However, the lack of associations between home environment and youth dietary intake might reflect their inadequate food choices due to the fact that Brazilian low-income parents/caregivers works full time. Therefore, this suggests that parents, especially the mothers, do not have time to cook a healthy meal for their children and instead provide their children ready-to-eat processed food items and reduced frequency of family meals. Evidence on diet quality and nutritional status relating maternal employment highlighted the risk of unhealthy weight gain; decrease frequency of family meals; and lower intake of nutrient-dense food items, such as the fruits, vegetables groups, and other whole food items among children and adolescents [38].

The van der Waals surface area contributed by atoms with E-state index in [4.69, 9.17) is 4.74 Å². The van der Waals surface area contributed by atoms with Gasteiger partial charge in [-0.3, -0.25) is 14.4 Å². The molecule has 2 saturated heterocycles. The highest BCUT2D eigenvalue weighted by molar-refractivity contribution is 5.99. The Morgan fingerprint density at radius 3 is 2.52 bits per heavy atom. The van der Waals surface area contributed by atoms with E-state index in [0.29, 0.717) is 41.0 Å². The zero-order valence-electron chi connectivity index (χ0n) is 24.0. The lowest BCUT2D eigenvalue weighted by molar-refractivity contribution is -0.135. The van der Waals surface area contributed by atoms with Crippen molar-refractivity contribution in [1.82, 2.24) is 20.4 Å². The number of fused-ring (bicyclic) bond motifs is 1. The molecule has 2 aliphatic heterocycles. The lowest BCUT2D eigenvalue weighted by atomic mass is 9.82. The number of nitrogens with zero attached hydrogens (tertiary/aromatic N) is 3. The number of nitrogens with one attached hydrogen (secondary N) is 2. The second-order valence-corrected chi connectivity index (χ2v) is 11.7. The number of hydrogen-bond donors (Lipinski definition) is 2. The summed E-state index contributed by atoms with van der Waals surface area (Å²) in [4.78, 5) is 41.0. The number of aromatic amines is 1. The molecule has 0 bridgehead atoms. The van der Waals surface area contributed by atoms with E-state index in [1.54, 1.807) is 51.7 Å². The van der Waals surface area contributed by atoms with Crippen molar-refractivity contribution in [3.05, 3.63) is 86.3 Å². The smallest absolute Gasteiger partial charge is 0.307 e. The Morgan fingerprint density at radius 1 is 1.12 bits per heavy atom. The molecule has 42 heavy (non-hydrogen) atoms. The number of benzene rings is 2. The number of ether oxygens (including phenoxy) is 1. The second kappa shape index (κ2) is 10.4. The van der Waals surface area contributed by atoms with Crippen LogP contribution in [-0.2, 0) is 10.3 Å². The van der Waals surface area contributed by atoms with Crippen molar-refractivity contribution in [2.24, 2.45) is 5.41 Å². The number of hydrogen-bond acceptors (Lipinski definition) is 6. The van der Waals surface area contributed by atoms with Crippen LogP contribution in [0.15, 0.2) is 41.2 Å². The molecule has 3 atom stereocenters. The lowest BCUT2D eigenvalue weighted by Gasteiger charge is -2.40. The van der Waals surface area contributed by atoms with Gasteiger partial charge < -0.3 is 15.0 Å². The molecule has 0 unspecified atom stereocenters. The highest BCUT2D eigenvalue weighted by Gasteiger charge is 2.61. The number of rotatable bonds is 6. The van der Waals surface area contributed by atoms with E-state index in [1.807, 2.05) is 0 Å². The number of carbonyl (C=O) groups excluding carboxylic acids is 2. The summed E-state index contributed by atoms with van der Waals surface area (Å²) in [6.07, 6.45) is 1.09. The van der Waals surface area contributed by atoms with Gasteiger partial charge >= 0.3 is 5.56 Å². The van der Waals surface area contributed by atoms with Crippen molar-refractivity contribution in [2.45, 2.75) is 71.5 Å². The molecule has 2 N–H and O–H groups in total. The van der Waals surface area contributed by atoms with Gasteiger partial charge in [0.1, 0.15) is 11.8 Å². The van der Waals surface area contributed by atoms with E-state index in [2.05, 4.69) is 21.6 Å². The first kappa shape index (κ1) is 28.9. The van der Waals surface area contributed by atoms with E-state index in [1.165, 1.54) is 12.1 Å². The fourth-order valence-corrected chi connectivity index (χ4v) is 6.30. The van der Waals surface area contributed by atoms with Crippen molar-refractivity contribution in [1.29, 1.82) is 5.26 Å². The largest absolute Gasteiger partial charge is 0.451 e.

Economic difficulties in society and psychosocial working conditions can influence workers’ health through several ways. São Paulo and Brazil as a whole are not impervious to these conditions since the economic and political crises that the country is covering over the past decade [39]. This suggests that workers have to deal with several jobs, in most of the case underemployments, to deal with the lack of money and to be able to pay for their living costs. Therefore, this could affect the employees’ eating behaviors and food choices, which suggests that employees are working through their lunches, missing meals, and/or choosing ready-to-eat processed food items because they worked from early in the morning until late in the evening [38]. This point suggests that Brazilian low-income families are more prone to have unhealthy dietary habits, and as a consequence, they can be overweight or obese. In agreement of the current study, parents’/caregivers’ support and home food environment are important factors to be considered in the children’s dietary intake and weight status.